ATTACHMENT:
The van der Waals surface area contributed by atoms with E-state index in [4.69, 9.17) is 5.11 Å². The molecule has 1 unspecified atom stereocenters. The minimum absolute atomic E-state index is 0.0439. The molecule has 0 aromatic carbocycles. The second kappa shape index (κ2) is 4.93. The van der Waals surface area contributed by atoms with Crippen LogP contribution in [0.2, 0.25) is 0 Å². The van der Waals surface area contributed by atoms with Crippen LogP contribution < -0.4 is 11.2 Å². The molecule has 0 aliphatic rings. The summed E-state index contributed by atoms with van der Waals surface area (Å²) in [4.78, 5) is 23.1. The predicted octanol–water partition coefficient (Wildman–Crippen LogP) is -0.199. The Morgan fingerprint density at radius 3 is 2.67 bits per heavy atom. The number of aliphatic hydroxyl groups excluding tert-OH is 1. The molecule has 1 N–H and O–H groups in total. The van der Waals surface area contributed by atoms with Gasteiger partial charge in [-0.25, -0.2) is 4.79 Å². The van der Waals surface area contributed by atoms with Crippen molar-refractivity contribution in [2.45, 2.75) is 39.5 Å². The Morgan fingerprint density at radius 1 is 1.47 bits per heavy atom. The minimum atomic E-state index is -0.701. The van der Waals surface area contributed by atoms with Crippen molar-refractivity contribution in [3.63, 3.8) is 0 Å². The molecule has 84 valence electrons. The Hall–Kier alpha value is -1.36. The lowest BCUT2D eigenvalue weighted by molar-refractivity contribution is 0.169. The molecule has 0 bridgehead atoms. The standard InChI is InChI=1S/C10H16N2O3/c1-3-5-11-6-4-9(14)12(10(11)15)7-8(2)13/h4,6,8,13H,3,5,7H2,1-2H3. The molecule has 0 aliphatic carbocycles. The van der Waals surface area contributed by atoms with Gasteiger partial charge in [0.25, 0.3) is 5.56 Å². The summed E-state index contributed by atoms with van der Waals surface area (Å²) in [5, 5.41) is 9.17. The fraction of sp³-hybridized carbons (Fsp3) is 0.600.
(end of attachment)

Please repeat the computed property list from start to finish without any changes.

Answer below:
The van der Waals surface area contributed by atoms with E-state index in [4.69, 9.17) is 5.11 Å². The molecule has 1 unspecified atom stereocenters. The minimum absolute atomic E-state index is 0.0439. The molecule has 0 aromatic carbocycles. The second kappa shape index (κ2) is 4.93. The van der Waals surface area contributed by atoms with Crippen LogP contribution in [0.2, 0.25) is 0 Å². The van der Waals surface area contributed by atoms with Crippen LogP contribution < -0.4 is 11.2 Å². The molecule has 0 aliphatic rings. The summed E-state index contributed by atoms with van der Waals surface area (Å²) in [4.78, 5) is 23.1. The predicted octanol–water partition coefficient (Wildman–Crippen LogP) is -0.199. The Morgan fingerprint density at radius 3 is 2.67 bits per heavy atom. The number of aliphatic hydroxyl groups excluding tert-OH is 1. The molecule has 1 N–H and O–H groups in total. The van der Waals surface area contributed by atoms with Gasteiger partial charge in [-0.25, -0.2) is 4.79 Å². The van der Waals surface area contributed by atoms with Crippen molar-refractivity contribution in [2.45, 2.75) is 39.5 Å². The Morgan fingerprint density at radius 1 is 1.47 bits per heavy atom. The minimum atomic E-state index is -0.701. The van der Waals surface area contributed by atoms with Crippen molar-refractivity contribution in [3.63, 3.8) is 0 Å². The molecule has 84 valence electrons. The Hall–Kier alpha value is -1.36. The lowest BCUT2D eigenvalue weighted by molar-refractivity contribution is 0.169. The molecule has 0 bridgehead atoms. The standard InChI is InChI=1S/C10H16N2O3/c1-3-5-11-6-4-9(14)12(10(11)15)7-8(2)13/h4,6,8,13H,3,5,7H2,1-2H3. The molecule has 0 aliphatic carbocycles. The van der Waals surface area contributed by atoms with Gasteiger partial charge in [0.25, 0.3) is 5.56 Å². The summed E-state index contributed by atoms with van der Waals surface area (Å²) in [5, 5.41) is 9.17. The fraction of sp³-hybridized carbons (Fsp3) is 0.600.